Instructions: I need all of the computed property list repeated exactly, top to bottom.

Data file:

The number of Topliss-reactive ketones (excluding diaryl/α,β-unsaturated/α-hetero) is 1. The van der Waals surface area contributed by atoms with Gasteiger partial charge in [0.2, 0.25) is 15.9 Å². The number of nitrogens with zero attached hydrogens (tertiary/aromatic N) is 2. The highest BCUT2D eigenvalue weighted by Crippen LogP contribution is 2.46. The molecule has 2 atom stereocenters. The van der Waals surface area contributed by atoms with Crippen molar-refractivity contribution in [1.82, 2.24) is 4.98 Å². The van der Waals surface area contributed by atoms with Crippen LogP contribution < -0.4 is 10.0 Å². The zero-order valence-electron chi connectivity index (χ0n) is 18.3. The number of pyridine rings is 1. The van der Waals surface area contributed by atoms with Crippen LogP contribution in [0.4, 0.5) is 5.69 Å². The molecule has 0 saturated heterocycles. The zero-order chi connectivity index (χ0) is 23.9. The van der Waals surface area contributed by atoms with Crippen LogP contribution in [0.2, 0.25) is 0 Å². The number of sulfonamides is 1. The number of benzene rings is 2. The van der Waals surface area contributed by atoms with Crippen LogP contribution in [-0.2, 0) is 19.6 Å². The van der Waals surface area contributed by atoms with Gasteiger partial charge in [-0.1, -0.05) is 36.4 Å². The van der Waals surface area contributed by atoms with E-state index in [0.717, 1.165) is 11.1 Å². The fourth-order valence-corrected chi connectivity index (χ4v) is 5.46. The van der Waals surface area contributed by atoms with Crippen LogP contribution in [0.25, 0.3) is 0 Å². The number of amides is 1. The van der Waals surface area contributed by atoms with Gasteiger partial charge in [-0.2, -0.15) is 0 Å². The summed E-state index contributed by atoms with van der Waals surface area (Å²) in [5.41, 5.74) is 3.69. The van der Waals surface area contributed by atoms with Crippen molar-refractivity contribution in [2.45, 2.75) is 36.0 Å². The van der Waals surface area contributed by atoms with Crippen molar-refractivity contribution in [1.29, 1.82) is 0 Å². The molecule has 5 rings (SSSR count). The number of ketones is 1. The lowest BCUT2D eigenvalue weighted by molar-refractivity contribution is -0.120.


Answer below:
The number of Topliss-reactive ketones (excluding diaryl/α,β-unsaturated/α-hetero) is 1. The van der Waals surface area contributed by atoms with Gasteiger partial charge in [0.2, 0.25) is 15.9 Å². The number of nitrogens with zero attached hydrogens (tertiary/aromatic N) is 2. The highest BCUT2D eigenvalue weighted by Crippen LogP contribution is 2.46. The molecule has 2 atom stereocenters. The van der Waals surface area contributed by atoms with Crippen molar-refractivity contribution in [1.82, 2.24) is 4.98 Å². The van der Waals surface area contributed by atoms with Crippen LogP contribution < -0.4 is 10.0 Å². The zero-order valence-electron chi connectivity index (χ0n) is 18.3. The number of pyridine rings is 1. The van der Waals surface area contributed by atoms with Crippen LogP contribution in [0.4, 0.5) is 5.69 Å². The molecule has 0 saturated heterocycles. The zero-order chi connectivity index (χ0) is 23.9. The van der Waals surface area contributed by atoms with Crippen LogP contribution in [0.2, 0.25) is 0 Å². The number of sulfonamides is 1. The number of benzene rings is 2. The van der Waals surface area contributed by atoms with Crippen LogP contribution in [-0.2, 0) is 19.6 Å². The van der Waals surface area contributed by atoms with Gasteiger partial charge in [-0.1, -0.05) is 36.4 Å². The van der Waals surface area contributed by atoms with E-state index in [0.717, 1.165) is 11.1 Å². The fourth-order valence-corrected chi connectivity index (χ4v) is 5.46. The van der Waals surface area contributed by atoms with Crippen LogP contribution in [0.25, 0.3) is 0 Å². The number of amides is 1. The van der Waals surface area contributed by atoms with Gasteiger partial charge in [-0.2, -0.15) is 0 Å². The summed E-state index contributed by atoms with van der Waals surface area (Å²) in [5.41, 5.74) is 3.69. The van der Waals surface area contributed by atoms with Crippen molar-refractivity contribution in [2.45, 2.75) is 36.0 Å². The van der Waals surface area contributed by atoms with Crippen molar-refractivity contribution in [1.29, 1.82) is 0 Å². The molecule has 5 rings (SSSR count). The number of ketones is 1. The lowest BCUT2D eigenvalue weighted by molar-refractivity contribution is -0.120.